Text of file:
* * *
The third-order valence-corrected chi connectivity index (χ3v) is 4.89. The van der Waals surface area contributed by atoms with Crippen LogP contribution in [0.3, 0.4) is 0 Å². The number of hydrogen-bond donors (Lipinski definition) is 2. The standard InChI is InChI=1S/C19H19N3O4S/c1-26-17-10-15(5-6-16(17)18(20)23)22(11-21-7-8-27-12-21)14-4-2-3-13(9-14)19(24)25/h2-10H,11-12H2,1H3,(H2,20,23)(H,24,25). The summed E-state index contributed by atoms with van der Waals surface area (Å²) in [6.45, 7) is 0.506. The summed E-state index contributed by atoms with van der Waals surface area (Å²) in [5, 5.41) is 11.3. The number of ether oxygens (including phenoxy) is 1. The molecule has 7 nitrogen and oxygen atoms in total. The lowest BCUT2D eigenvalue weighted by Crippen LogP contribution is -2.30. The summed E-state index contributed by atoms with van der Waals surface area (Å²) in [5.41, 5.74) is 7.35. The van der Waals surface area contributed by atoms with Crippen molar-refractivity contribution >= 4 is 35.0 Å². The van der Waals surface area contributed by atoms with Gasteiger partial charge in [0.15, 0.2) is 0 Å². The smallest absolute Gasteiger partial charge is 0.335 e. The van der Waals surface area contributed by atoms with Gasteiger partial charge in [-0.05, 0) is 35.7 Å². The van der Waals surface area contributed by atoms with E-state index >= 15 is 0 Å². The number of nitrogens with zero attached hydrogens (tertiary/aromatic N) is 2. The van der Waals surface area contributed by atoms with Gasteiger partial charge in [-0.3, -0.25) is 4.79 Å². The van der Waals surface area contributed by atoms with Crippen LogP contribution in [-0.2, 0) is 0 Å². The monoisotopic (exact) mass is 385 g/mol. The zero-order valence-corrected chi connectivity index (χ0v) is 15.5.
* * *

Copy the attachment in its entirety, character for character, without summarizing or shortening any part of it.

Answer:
The third-order valence-corrected chi connectivity index (χ3v) is 4.89. The van der Waals surface area contributed by atoms with Crippen LogP contribution in [0.3, 0.4) is 0 Å². The number of hydrogen-bond donors (Lipinski definition) is 2. The standard InChI is InChI=1S/C19H19N3O4S/c1-26-17-10-15(5-6-16(17)18(20)23)22(11-21-7-8-27-12-21)14-4-2-3-13(9-14)19(24)25/h2-10H,11-12H2,1H3,(H2,20,23)(H,24,25). The summed E-state index contributed by atoms with van der Waals surface area (Å²) in [6.45, 7) is 0.506. The summed E-state index contributed by atoms with van der Waals surface area (Å²) in [5, 5.41) is 11.3. The number of ether oxygens (including phenoxy) is 1. The molecule has 7 nitrogen and oxygen atoms in total. The lowest BCUT2D eigenvalue weighted by Crippen LogP contribution is -2.30. The summed E-state index contributed by atoms with van der Waals surface area (Å²) in [5.41, 5.74) is 7.35. The van der Waals surface area contributed by atoms with Crippen molar-refractivity contribution >= 4 is 35.0 Å². The van der Waals surface area contributed by atoms with Gasteiger partial charge in [0.15, 0.2) is 0 Å². The smallest absolute Gasteiger partial charge is 0.335 e. The van der Waals surface area contributed by atoms with Gasteiger partial charge in [-0.05, 0) is 35.7 Å². The van der Waals surface area contributed by atoms with E-state index >= 15 is 0 Å². The number of nitrogens with zero attached hydrogens (tertiary/aromatic N) is 2. The van der Waals surface area contributed by atoms with Gasteiger partial charge in [-0.3, -0.25) is 4.79 Å². The van der Waals surface area contributed by atoms with Crippen LogP contribution in [-0.2, 0) is 0 Å². The monoisotopic (exact) mass is 385 g/mol. The zero-order valence-corrected chi connectivity index (χ0v) is 15.5.